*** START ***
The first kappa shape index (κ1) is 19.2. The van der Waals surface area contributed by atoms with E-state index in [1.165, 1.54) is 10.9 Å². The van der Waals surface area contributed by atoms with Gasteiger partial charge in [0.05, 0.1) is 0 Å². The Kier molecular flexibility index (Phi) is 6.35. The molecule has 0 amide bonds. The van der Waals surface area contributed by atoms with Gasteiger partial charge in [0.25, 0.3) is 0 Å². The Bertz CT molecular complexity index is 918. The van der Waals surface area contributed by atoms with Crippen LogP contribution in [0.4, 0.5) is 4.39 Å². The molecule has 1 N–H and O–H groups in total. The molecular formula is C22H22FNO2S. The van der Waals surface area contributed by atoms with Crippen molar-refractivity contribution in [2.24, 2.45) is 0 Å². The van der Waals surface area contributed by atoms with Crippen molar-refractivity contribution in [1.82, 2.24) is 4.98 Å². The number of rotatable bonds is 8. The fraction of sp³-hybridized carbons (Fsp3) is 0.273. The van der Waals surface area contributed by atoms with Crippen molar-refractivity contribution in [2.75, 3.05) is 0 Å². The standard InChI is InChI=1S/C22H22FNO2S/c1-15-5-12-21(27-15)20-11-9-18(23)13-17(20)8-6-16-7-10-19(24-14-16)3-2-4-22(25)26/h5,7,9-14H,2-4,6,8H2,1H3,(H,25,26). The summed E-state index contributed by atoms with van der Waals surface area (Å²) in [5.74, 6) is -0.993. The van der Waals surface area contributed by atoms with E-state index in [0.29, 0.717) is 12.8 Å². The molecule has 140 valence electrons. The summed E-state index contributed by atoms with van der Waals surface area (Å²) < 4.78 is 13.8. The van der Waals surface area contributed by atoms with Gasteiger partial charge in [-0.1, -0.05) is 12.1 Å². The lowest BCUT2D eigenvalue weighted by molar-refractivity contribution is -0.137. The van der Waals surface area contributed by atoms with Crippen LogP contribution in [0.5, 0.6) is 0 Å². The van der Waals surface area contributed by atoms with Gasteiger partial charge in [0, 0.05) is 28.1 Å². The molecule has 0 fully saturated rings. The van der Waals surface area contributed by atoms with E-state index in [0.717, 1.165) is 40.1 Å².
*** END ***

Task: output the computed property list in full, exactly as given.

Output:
The first kappa shape index (κ1) is 19.2. The van der Waals surface area contributed by atoms with E-state index in [1.165, 1.54) is 10.9 Å². The van der Waals surface area contributed by atoms with Gasteiger partial charge in [0.05, 0.1) is 0 Å². The Kier molecular flexibility index (Phi) is 6.35. The molecule has 0 amide bonds. The van der Waals surface area contributed by atoms with Gasteiger partial charge in [0.25, 0.3) is 0 Å². The Bertz CT molecular complexity index is 918. The van der Waals surface area contributed by atoms with Crippen LogP contribution in [0.4, 0.5) is 4.39 Å². The molecule has 1 N–H and O–H groups in total. The molecular formula is C22H22FNO2S. The van der Waals surface area contributed by atoms with Crippen molar-refractivity contribution in [2.24, 2.45) is 0 Å². The van der Waals surface area contributed by atoms with Crippen molar-refractivity contribution in [1.82, 2.24) is 4.98 Å². The number of rotatable bonds is 8. The fraction of sp³-hybridized carbons (Fsp3) is 0.273. The van der Waals surface area contributed by atoms with Crippen molar-refractivity contribution in [2.75, 3.05) is 0 Å². The standard InChI is InChI=1S/C22H22FNO2S/c1-15-5-12-21(27-15)20-11-9-18(23)13-17(20)8-6-16-7-10-19(24-14-16)3-2-4-22(25)26/h5,7,9-14H,2-4,6,8H2,1H3,(H,25,26). The summed E-state index contributed by atoms with van der Waals surface area (Å²) in [5.74, 6) is -0.993. The van der Waals surface area contributed by atoms with E-state index in [0.29, 0.717) is 12.8 Å². The molecule has 140 valence electrons. The summed E-state index contributed by atoms with van der Waals surface area (Å²) < 4.78 is 13.8. The van der Waals surface area contributed by atoms with Gasteiger partial charge in [-0.1, -0.05) is 12.1 Å². The lowest BCUT2D eigenvalue weighted by molar-refractivity contribution is -0.137. The van der Waals surface area contributed by atoms with Crippen LogP contribution in [0.5, 0.6) is 0 Å². The van der Waals surface area contributed by atoms with Gasteiger partial charge in [0, 0.05) is 28.1 Å². The molecule has 0 fully saturated rings. The van der Waals surface area contributed by atoms with E-state index in [0.717, 1.165) is 40.1 Å².